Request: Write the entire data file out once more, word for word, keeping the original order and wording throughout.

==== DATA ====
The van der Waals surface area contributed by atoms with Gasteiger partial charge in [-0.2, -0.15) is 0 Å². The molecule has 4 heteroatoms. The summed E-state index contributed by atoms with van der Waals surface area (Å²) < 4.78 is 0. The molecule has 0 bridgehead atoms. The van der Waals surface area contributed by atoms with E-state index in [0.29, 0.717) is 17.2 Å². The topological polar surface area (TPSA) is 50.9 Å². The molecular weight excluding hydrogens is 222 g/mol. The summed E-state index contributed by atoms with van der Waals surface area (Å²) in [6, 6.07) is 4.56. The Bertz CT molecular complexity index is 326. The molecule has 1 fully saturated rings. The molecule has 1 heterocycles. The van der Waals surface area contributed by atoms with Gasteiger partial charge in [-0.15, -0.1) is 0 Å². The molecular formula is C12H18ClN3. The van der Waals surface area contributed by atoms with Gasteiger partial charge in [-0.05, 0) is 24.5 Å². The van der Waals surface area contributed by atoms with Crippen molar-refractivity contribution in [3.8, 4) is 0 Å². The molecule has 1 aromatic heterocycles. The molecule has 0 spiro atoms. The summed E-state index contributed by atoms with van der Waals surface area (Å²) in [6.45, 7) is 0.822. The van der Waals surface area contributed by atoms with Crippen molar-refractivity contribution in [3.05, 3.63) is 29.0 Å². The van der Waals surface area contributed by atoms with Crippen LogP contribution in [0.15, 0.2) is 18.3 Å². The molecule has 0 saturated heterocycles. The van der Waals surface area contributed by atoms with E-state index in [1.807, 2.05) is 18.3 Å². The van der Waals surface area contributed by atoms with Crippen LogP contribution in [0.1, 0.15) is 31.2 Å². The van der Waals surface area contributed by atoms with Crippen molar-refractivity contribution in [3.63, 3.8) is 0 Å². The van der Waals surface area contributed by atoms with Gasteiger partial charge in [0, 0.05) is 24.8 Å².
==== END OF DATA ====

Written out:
The van der Waals surface area contributed by atoms with Gasteiger partial charge in [-0.2, -0.15) is 0 Å². The molecule has 4 heteroatoms. The summed E-state index contributed by atoms with van der Waals surface area (Å²) < 4.78 is 0. The molecule has 0 bridgehead atoms. The van der Waals surface area contributed by atoms with E-state index in [0.29, 0.717) is 17.2 Å². The topological polar surface area (TPSA) is 50.9 Å². The molecular weight excluding hydrogens is 222 g/mol. The summed E-state index contributed by atoms with van der Waals surface area (Å²) in [6, 6.07) is 4.56. The Bertz CT molecular complexity index is 326. The molecule has 1 fully saturated rings. The molecule has 1 heterocycles. The van der Waals surface area contributed by atoms with Gasteiger partial charge in [-0.15, -0.1) is 0 Å². The molecular formula is C12H18ClN3. The van der Waals surface area contributed by atoms with Gasteiger partial charge in [-0.05, 0) is 24.5 Å². The van der Waals surface area contributed by atoms with Crippen molar-refractivity contribution in [3.8, 4) is 0 Å². The molecule has 1 aromatic heterocycles. The molecule has 0 spiro atoms. The summed E-state index contributed by atoms with van der Waals surface area (Å²) in [6.45, 7) is 0.822. The van der Waals surface area contributed by atoms with Crippen molar-refractivity contribution in [3.05, 3.63) is 29.0 Å². The van der Waals surface area contributed by atoms with Crippen LogP contribution in [0.15, 0.2) is 18.3 Å². The molecule has 0 saturated heterocycles. The van der Waals surface area contributed by atoms with E-state index in [1.807, 2.05) is 18.3 Å². The van der Waals surface area contributed by atoms with Crippen LogP contribution in [0.1, 0.15) is 31.2 Å². The van der Waals surface area contributed by atoms with Crippen molar-refractivity contribution in [3.63, 3.8) is 0 Å². The van der Waals surface area contributed by atoms with Gasteiger partial charge in [0, 0.05) is 24.8 Å².